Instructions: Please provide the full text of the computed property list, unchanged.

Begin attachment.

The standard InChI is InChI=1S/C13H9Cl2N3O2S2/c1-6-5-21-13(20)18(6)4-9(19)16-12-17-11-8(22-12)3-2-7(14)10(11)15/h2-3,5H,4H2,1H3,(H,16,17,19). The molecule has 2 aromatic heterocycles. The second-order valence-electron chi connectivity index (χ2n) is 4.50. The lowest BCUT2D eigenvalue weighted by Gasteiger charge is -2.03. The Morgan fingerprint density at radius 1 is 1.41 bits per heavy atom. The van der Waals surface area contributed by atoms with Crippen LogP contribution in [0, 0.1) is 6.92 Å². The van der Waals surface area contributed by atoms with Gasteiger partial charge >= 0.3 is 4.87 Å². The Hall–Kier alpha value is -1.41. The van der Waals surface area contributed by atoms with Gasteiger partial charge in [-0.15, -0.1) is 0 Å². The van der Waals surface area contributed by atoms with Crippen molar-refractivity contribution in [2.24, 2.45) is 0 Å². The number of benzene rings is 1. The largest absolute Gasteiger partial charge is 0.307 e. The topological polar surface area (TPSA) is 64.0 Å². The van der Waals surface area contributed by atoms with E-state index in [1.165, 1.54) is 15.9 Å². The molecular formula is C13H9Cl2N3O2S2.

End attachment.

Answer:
The standard InChI is InChI=1S/C13H9Cl2N3O2S2/c1-6-5-21-13(20)18(6)4-9(19)16-12-17-11-8(22-12)3-2-7(14)10(11)15/h2-3,5H,4H2,1H3,(H,16,17,19). The molecule has 2 aromatic heterocycles. The second-order valence-electron chi connectivity index (χ2n) is 4.50. The lowest BCUT2D eigenvalue weighted by Gasteiger charge is -2.03. The Morgan fingerprint density at radius 1 is 1.41 bits per heavy atom. The van der Waals surface area contributed by atoms with Crippen LogP contribution in [0, 0.1) is 6.92 Å². The van der Waals surface area contributed by atoms with Gasteiger partial charge >= 0.3 is 4.87 Å². The Hall–Kier alpha value is -1.41. The van der Waals surface area contributed by atoms with Gasteiger partial charge in [-0.15, -0.1) is 0 Å². The van der Waals surface area contributed by atoms with Crippen molar-refractivity contribution in [2.24, 2.45) is 0 Å². The number of benzene rings is 1. The largest absolute Gasteiger partial charge is 0.307 e. The topological polar surface area (TPSA) is 64.0 Å². The van der Waals surface area contributed by atoms with E-state index in [1.165, 1.54) is 15.9 Å². The molecular formula is C13H9Cl2N3O2S2.